When you think of great video game, fantasy, and sci-fi cover bands, what pops into your head? Is it the awesome acoustics of Powerglove with their Nintendo odes? How about Two Steps from Hell’s classical epics that draw you into the background of darker games? Or is it the Queen-esque sounds of the Protomen‘s Mega Man ballads? Well buckle up, because I have a treat for you. Introducing Galactic Empire, a Star Wars metal cover album that is every bit as hard as it is instantly, and recognizably, authentic.
Let me know when you’ve recovered and are ready to hear more.
If along with the brilliance of John Williams there’s a closet metal-head, he would be marveled by the excellent and on-target sound of electric guitar, bass, and drums; all of which are added to the Star Wars composition. As soon as “Dual of the Fates” came on, with its nod to the original, angelic, non-instrumental opening of a passionate choir, every hair on my head stood on end. Like the iconic ad for Hitachi featuring Blown-Away Man, I could only slump into my speaker-surrounded gaming chair as the magic was reformed through the veil of metal. Arguably one of the only positive memories many of us have from from Ep I: The Phantom Menace was when this song hit while Qui-Gon Jin, a young Obi-Wan, and Darth Maul had their life-or-death duel in the climax of the movie. I swear to God, with this cover and the reminiscence of that scene through this lens, all is forgiven.
The album spans the Star Wars universe, echoing a more somber tone through their interpretation of “The Force Theme,” only to jump in with a hilariously unexpected cover of the “Cantina Band” (aka Figrin D’an and the Modal Node) from Ep. IV: A New Hope. Just when you think the band has run the gamut, they tear back into the tense, but hopeful, songs. Across the Stars, gives a gloriously powerful cover of “Battle of the Heroes” that causes nostalgia and remembrance to hit as Boba Sett goes into awesome Demon Hunter style overdrive on the drums, then slams the thing home with a spot-on, tone-perfect, revisit to The Throne Room’s final scene.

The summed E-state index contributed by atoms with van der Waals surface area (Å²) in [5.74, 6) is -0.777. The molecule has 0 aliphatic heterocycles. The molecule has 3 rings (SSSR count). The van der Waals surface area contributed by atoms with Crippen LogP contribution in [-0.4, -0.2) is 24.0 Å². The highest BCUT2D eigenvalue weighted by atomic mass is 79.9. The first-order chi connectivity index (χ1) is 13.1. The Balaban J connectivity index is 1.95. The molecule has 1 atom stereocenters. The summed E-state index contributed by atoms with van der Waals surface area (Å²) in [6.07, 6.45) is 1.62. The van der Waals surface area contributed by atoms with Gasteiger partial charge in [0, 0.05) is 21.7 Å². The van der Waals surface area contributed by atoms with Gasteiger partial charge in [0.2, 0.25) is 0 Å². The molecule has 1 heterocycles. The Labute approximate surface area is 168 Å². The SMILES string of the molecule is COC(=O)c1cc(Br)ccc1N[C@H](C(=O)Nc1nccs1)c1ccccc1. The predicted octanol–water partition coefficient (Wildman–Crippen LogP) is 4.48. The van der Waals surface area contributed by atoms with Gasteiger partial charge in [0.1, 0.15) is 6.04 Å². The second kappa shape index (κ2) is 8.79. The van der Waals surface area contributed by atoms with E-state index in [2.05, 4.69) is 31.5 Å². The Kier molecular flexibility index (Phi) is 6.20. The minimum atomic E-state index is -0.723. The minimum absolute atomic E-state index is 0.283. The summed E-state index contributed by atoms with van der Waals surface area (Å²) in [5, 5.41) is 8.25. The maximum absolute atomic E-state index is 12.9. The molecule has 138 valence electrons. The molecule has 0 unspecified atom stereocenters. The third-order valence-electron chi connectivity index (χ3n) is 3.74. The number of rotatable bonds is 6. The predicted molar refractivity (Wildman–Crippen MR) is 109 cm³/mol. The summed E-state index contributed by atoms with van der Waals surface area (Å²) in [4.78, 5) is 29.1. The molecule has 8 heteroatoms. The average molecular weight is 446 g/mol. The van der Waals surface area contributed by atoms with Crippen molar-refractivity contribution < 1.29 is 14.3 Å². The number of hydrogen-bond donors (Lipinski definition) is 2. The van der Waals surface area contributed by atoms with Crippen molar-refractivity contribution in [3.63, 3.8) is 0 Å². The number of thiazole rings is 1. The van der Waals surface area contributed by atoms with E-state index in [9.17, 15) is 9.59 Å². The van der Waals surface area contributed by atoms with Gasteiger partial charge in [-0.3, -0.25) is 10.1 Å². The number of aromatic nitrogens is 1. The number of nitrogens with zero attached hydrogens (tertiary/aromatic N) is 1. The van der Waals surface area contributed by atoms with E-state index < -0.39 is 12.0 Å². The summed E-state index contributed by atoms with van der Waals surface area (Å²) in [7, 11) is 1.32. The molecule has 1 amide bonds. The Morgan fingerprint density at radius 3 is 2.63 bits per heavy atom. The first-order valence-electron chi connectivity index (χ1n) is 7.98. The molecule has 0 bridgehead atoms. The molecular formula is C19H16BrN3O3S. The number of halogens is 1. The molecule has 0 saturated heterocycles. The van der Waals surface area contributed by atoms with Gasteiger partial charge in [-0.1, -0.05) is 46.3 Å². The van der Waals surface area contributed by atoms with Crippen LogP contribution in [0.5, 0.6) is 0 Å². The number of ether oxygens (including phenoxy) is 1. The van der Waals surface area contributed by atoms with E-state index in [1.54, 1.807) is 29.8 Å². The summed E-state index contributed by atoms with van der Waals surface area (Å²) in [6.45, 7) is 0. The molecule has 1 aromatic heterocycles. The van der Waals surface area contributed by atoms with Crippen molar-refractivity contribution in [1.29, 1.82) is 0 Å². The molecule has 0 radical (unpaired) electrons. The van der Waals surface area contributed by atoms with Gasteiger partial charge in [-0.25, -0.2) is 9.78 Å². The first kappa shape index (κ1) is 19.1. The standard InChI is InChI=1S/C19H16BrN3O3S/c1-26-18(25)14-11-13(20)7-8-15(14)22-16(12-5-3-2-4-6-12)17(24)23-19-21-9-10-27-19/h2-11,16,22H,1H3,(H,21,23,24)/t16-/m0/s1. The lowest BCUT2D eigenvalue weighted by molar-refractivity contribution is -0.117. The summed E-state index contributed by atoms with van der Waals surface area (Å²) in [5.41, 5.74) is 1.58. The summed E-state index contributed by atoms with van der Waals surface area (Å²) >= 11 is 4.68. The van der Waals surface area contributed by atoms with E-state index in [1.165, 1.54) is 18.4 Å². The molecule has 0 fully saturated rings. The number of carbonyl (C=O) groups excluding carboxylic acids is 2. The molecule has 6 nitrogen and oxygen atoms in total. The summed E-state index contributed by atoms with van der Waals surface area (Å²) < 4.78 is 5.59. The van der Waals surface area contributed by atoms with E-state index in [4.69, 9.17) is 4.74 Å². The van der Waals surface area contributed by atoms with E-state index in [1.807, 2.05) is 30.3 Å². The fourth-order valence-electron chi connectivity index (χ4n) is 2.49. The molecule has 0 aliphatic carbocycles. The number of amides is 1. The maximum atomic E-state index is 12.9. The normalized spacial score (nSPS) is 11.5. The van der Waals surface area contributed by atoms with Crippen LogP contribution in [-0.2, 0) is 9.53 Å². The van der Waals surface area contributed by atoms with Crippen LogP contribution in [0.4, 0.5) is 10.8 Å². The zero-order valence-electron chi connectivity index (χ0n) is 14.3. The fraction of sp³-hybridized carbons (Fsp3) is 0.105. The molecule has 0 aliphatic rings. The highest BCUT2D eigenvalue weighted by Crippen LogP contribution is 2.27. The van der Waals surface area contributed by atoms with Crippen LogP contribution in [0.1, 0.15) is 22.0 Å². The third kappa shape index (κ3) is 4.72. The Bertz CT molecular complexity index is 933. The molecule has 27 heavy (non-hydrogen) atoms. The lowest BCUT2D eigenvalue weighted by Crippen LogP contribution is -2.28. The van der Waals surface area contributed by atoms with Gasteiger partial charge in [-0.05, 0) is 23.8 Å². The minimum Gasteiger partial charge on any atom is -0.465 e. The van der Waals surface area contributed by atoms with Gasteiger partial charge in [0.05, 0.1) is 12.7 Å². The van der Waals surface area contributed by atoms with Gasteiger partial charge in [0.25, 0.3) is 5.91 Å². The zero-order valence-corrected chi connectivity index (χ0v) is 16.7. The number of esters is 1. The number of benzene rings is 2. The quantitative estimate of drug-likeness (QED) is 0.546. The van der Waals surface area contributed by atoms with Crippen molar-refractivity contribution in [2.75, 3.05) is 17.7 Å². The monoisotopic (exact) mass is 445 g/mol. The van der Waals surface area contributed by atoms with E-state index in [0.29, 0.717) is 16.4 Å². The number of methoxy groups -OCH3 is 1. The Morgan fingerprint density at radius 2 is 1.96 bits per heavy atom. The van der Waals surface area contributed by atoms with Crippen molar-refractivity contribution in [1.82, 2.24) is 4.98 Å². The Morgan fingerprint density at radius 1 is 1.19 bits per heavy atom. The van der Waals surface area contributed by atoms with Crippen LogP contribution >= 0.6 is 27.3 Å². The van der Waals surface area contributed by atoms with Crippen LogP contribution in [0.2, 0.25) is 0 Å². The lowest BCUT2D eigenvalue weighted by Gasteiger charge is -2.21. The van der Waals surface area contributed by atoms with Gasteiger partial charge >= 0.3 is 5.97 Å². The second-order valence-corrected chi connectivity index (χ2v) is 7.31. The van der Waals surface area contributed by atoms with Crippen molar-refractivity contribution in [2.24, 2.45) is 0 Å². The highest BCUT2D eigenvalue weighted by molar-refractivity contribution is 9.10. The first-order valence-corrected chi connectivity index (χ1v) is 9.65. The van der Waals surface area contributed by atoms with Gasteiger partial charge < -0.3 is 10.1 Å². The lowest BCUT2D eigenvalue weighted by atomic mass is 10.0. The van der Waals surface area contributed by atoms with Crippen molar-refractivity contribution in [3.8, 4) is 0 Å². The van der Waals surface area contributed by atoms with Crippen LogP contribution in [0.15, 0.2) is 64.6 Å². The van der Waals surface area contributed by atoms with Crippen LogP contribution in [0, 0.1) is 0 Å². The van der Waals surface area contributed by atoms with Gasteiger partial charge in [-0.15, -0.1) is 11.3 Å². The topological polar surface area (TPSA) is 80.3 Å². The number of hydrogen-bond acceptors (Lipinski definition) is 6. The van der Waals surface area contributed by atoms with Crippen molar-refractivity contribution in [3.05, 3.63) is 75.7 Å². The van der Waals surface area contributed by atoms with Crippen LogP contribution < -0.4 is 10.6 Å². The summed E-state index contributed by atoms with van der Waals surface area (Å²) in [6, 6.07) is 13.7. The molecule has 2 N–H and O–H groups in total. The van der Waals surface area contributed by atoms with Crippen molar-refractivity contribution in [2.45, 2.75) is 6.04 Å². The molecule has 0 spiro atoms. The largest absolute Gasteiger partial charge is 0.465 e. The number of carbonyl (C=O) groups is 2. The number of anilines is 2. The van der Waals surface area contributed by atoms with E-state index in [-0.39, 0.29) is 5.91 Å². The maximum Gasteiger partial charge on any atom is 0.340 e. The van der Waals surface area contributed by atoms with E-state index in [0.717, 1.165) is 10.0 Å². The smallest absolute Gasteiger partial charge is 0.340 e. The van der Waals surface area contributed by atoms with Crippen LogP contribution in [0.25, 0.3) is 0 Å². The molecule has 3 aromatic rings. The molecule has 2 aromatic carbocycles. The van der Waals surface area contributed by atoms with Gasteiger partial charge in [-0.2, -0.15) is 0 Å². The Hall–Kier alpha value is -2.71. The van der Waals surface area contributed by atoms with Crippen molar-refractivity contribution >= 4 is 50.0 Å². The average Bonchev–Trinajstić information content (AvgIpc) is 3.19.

The band’s love of physical authenticity must be mentioned with its sporting of Star Wars puns, cosplay music videos, and plenty of fan photos from their Facebook page, which deserves a write-up all its own.
While nearly lyric-less, this album speaks volumes to the talent and re-imagination of one of the most classic collections of music in modern times. While this mix of metal and sci-fi nostalgia is admitted a more niche market than many, to those of us that believe and feel for both these genres, let me be the first to say: Fantastic job.